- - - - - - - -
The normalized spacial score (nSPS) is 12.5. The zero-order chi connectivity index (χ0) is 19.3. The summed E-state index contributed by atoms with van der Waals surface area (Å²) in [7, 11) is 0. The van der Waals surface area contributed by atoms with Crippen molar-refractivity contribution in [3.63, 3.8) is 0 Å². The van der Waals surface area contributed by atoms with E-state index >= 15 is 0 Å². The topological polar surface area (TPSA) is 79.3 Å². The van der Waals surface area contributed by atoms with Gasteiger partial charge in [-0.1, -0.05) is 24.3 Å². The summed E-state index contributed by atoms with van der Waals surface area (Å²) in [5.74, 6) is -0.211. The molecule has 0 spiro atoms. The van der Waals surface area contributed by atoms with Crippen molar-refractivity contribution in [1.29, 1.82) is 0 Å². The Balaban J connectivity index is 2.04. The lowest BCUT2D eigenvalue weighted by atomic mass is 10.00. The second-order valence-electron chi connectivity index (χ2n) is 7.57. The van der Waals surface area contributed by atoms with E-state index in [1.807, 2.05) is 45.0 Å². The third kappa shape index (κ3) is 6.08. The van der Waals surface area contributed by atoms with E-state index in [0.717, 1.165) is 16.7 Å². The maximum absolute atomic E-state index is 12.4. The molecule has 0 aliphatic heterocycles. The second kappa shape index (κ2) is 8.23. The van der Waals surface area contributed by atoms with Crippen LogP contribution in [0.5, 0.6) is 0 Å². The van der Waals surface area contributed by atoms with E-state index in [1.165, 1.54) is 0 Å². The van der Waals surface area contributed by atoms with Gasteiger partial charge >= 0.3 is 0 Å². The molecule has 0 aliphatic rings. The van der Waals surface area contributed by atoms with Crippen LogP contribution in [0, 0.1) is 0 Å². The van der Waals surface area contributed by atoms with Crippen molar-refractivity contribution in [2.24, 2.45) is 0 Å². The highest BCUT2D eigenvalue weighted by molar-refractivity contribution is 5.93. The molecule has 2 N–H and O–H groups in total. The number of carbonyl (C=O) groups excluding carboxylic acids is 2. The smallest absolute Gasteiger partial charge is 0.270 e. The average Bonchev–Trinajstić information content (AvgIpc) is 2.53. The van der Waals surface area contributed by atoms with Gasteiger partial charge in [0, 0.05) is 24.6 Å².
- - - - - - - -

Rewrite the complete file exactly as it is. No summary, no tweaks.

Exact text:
The normalized spacial score (nSPS) is 12.5. The zero-order chi connectivity index (χ0) is 19.3. The summed E-state index contributed by atoms with van der Waals surface area (Å²) in [7, 11) is 0. The van der Waals surface area contributed by atoms with Crippen molar-refractivity contribution in [3.63, 3.8) is 0 Å². The van der Waals surface area contributed by atoms with E-state index >= 15 is 0 Å². The topological polar surface area (TPSA) is 79.3 Å². The van der Waals surface area contributed by atoms with Gasteiger partial charge in [-0.1, -0.05) is 24.3 Å². The summed E-state index contributed by atoms with van der Waals surface area (Å²) in [5.74, 6) is -0.211. The molecule has 0 spiro atoms. The van der Waals surface area contributed by atoms with Crippen molar-refractivity contribution in [1.29, 1.82) is 0 Å². The Balaban J connectivity index is 2.04. The lowest BCUT2D eigenvalue weighted by atomic mass is 10.00. The second-order valence-electron chi connectivity index (χ2n) is 7.57. The van der Waals surface area contributed by atoms with E-state index in [1.807, 2.05) is 45.0 Å². The third kappa shape index (κ3) is 6.08. The van der Waals surface area contributed by atoms with E-state index in [0.717, 1.165) is 16.7 Å². The maximum absolute atomic E-state index is 12.4. The molecule has 0 aliphatic heterocycles. The second kappa shape index (κ2) is 8.23. The van der Waals surface area contributed by atoms with Crippen LogP contribution in [0.5, 0.6) is 0 Å². The van der Waals surface area contributed by atoms with E-state index in [1.165, 1.54) is 0 Å². The van der Waals surface area contributed by atoms with Gasteiger partial charge >= 0.3 is 0 Å². The molecule has 0 aliphatic rings. The van der Waals surface area contributed by atoms with Crippen LogP contribution in [0, 0.1) is 0 Å². The van der Waals surface area contributed by atoms with Crippen molar-refractivity contribution in [2.24, 2.45) is 0 Å². The highest BCUT2D eigenvalue weighted by molar-refractivity contribution is 5.93. The molecule has 2 N–H and O–H groups in total. The number of carbonyl (C=O) groups excluding carboxylic acids is 2. The smallest absolute Gasteiger partial charge is 0.270 e. The average Bonchev–Trinajstić information content (AvgIpc) is 2.53. The van der Waals surface area contributed by atoms with Gasteiger partial charge in [0, 0.05) is 24.6 Å².